“These articles succeed admirably in emphasizing the irony of slavery’s centrality in what Finkelman terms ‘the seat of power of the world’s most prominent democratic republic.‘”
Journal of American History
“This essay collection does a nice job of keeping its focus, and all of the essays work well together. It offers a comprehensive understanding of just why it matters that the capital of the United States was a slave city. It also includes a diversity of perspectives—from the political to the social—and clearly shows exactly how slavery cast a shadow over all regions of the nation and all Americans.”
Few images of early America were more striking, and jarring, than that of slaves in the capital city of the world’s most important free republic. Black slaves served and sustained the legislators, bureaucrats, jurists, cabinet officials, military leaders, and even the presidents who lived and worked there. While slaves quietly kept the nation’s capital running smoothly, lawmakers debated the place of slavery in the nation, the status of slavery in the territories newly acquired from Mexico, and even the legality of the slave trade in itself.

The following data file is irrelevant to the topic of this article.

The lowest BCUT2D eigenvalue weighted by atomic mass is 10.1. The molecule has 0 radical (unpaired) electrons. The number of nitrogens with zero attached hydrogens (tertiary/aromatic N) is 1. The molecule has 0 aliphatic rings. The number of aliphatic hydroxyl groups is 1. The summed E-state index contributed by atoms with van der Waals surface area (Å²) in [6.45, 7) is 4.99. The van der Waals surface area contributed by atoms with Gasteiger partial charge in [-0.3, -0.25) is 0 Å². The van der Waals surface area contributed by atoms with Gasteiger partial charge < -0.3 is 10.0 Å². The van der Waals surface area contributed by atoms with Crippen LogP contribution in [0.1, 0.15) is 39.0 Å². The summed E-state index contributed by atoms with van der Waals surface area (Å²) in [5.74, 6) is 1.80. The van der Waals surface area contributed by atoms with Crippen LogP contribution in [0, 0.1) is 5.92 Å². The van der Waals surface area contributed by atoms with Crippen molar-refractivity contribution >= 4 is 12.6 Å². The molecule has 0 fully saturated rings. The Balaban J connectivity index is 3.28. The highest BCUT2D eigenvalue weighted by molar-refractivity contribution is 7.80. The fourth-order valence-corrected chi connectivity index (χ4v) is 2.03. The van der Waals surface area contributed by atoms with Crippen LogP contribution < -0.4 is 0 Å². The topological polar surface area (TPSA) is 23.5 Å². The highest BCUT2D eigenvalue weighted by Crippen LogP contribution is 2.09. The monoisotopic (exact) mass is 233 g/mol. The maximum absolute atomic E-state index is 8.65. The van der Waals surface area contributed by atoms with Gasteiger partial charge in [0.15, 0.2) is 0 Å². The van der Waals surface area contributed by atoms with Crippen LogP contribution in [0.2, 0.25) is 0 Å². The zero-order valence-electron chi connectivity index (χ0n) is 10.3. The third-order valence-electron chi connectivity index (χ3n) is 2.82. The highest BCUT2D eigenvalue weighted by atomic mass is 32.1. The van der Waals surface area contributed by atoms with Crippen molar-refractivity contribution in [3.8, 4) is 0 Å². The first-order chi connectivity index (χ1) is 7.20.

This volume, with essays by some of the most distinguished historians in the nation, explores the twin issues of how slavery made life possible in the District of Columbia and how lawmakers in the district regulated slavery in the nation.
Contributors: David Brion Davis, Mary Beth Corrigan, A. Glenn Crothers, Jonathan Earle, Stanley Harrold, Mitch Kachun, Mary K. Ricks, James B. Stewart, Susan Zaeske, David Zarefsky
Paul Finkelman is an expert on constitutional history, the law of slavery, and the American Civil War. He coedits the Ohio University Press series New Approaches to Midwestern Studies and is the president of Gratz College.
Donald R. Kennon is the former chief historian and vice president of the United States Capitol Historical Society. He is editor of the Ohio University Press series Perspectives on the History of Congress, 1789–1801.
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